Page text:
While not as obvious as in Yerushalayim, Tel Aviv does slow down on Shabbos. As the population is largely unreligious, most shops and cafes are open, but the streets are not as packed as during the week. During Shabbos, I took walks around the neighborhoods of Bauhaus apartments and buildings, down the narrow winding streets lined with small trees. Even with the moderate flow of traffic, the Shabbos was still very relaxing. It came to an end with a very impromptu havdala made with whatever I could find at the AM:PM around the corner (beer, birthday candles, and cinnamon sticks).
Today, I woke up early and found a nice spot to sit near the corner of Dizengoff and Ben Gurion, a major intersection. There, I sat nestled among the trees and cafes, reading “Cat’s Cradle” by Kurt Vonnegut. As I watched the people, not hearing the noise around me because of my playing ipod, it was easy to imagine myself in any Mediterranean city, the breeze just enough to chill the pace of the city. I started thinking about how much more there is to Israel than what people see. For those outside, Israel is either the Land of the Bible, or a war zone. Truly, neither is felt in Tel Aviv. It has a feel unique unto itself.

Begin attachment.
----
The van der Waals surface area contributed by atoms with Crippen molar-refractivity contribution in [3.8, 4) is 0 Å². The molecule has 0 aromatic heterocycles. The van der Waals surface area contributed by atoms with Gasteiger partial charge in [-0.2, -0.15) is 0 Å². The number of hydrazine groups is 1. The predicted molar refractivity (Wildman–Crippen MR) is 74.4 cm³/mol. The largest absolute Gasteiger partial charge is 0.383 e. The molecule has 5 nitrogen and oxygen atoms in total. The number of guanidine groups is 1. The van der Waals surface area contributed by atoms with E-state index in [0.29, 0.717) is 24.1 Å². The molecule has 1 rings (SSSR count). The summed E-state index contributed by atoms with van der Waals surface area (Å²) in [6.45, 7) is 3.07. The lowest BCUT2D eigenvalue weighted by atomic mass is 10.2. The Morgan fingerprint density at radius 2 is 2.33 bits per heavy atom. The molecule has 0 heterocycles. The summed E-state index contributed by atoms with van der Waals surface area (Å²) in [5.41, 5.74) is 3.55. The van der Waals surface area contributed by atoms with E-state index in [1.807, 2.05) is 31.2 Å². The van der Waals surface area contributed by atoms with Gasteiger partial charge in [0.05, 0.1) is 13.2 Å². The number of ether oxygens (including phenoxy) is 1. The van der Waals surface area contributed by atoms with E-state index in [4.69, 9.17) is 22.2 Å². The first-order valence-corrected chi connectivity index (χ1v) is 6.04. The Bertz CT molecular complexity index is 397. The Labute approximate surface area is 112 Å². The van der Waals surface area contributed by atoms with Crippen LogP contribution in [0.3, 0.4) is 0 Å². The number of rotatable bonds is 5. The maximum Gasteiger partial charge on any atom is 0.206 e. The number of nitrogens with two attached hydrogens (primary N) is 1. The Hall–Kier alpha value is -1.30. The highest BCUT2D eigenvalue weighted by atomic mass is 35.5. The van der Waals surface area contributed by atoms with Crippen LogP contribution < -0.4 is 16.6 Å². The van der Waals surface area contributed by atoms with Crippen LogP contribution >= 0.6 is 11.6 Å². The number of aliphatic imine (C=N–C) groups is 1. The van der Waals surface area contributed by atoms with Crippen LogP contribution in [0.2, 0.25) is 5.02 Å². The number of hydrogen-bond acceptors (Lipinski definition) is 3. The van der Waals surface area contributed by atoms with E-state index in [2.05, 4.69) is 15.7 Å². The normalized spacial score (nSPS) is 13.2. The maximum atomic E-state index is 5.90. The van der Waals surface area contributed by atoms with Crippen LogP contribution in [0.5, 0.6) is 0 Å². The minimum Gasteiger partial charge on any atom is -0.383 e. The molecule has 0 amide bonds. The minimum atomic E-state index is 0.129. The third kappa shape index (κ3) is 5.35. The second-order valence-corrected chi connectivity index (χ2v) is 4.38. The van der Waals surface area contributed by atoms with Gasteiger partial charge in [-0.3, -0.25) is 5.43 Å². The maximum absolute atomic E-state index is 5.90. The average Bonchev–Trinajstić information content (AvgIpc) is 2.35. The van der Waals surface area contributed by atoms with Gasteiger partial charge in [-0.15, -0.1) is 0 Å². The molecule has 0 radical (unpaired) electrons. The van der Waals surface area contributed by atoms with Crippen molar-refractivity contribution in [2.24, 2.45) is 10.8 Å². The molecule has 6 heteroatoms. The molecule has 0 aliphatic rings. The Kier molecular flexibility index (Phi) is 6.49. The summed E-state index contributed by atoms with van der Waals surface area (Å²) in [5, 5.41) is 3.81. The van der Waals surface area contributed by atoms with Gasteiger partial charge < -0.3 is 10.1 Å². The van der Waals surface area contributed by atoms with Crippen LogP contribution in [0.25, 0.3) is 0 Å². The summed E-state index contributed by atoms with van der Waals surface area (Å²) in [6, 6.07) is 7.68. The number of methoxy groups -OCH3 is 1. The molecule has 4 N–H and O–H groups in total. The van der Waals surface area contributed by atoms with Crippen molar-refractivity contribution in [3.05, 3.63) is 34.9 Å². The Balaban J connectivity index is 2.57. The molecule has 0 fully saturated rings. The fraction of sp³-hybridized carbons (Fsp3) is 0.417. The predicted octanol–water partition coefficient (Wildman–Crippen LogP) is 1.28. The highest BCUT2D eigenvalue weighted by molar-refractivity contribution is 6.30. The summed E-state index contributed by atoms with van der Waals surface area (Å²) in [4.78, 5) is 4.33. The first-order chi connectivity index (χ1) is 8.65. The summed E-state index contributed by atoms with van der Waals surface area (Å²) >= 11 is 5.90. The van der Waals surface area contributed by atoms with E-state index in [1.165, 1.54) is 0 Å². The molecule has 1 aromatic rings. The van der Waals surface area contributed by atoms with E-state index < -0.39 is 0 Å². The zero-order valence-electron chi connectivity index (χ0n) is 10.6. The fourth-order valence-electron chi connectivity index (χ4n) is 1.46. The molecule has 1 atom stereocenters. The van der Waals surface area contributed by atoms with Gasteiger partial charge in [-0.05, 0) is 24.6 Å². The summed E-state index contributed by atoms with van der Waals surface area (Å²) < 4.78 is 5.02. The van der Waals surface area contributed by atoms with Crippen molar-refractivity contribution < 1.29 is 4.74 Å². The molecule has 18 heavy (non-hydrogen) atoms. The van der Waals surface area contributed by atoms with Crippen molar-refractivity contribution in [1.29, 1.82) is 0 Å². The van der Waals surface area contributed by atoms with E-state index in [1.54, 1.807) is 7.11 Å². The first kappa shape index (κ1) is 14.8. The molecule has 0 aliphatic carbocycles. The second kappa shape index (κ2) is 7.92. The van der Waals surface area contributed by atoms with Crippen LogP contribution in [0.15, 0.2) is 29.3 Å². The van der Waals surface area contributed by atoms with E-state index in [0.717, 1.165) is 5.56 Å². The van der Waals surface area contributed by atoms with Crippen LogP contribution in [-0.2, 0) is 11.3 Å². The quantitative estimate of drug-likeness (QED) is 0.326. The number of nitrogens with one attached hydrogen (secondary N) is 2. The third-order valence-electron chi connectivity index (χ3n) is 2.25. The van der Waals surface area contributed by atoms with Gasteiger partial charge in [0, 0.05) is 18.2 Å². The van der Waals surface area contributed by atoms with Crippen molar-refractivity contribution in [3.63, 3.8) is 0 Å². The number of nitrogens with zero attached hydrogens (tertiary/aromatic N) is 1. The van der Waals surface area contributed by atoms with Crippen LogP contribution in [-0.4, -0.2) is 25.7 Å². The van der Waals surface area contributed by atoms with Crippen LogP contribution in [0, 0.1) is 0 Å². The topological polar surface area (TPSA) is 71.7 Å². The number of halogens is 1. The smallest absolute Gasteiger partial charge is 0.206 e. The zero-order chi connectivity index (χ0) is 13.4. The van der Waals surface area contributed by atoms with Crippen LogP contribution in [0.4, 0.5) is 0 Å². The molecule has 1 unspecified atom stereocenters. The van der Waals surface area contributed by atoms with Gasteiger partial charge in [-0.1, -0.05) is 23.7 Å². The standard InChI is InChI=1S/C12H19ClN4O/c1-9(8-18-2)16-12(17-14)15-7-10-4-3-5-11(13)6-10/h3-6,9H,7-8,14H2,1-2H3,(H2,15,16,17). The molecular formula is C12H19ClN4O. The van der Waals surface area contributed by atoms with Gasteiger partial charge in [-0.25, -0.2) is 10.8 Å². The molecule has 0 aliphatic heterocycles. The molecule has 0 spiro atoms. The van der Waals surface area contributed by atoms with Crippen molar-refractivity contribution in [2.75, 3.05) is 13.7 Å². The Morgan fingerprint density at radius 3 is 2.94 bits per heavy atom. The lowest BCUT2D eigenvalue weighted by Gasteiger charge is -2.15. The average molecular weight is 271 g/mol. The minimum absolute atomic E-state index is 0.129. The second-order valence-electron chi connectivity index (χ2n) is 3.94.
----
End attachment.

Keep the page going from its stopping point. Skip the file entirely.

Tel Aviv is famously known as HaBua, The Bubble. “There’s Israel, and then there’s Tel Aviv”, they say. That can certainly be felt when going around the city. In Tel Aviv, religion and war take a backseat to cafes and fashion. The only way to know that Israel recently fought in Gaza is by seeing people welcome back reservists, recently returned after a month away. Even the reservists in Tel Aviv try to get back to the Bubble mentality as soon as possible. When I asked one reservist what he did in Gaza, he responded, “Watch the T.V. if you want to know.” People in Tel Aviv cannot be bothered by current events, whether globally or in Israel. This lifestyle was summed up best by a friend in response to Hamas rockets getting progressively closer to Tel Aviv during the recent conflict: “They keep shooting at us and the rockets get closer, but all I want to do is sit on the street and sip my coffee.”
In “Cat’s Cradle”, Kurt Vonnegut uses the (fake) religion Bokononism to express his own philosophical outlook. Today, while reading, I happened upon a quote that fit my wanderings around Tel Aviv: “Peculiar travel suggestions are dancing lessons from G-d”. Every corner in Tel Aviv offers something new to see. From the signs claiming that the Zionist dream of Hertzel has become an unneeded reality, to innovative boutiques offering styles that will not be seen in America for years, to a restaurant icon that reminds one of Barak Obama, Tel Aviv is an ever eye-opening city. If these wanderings really are lessons, Tel Aviv has a great beat for dancing.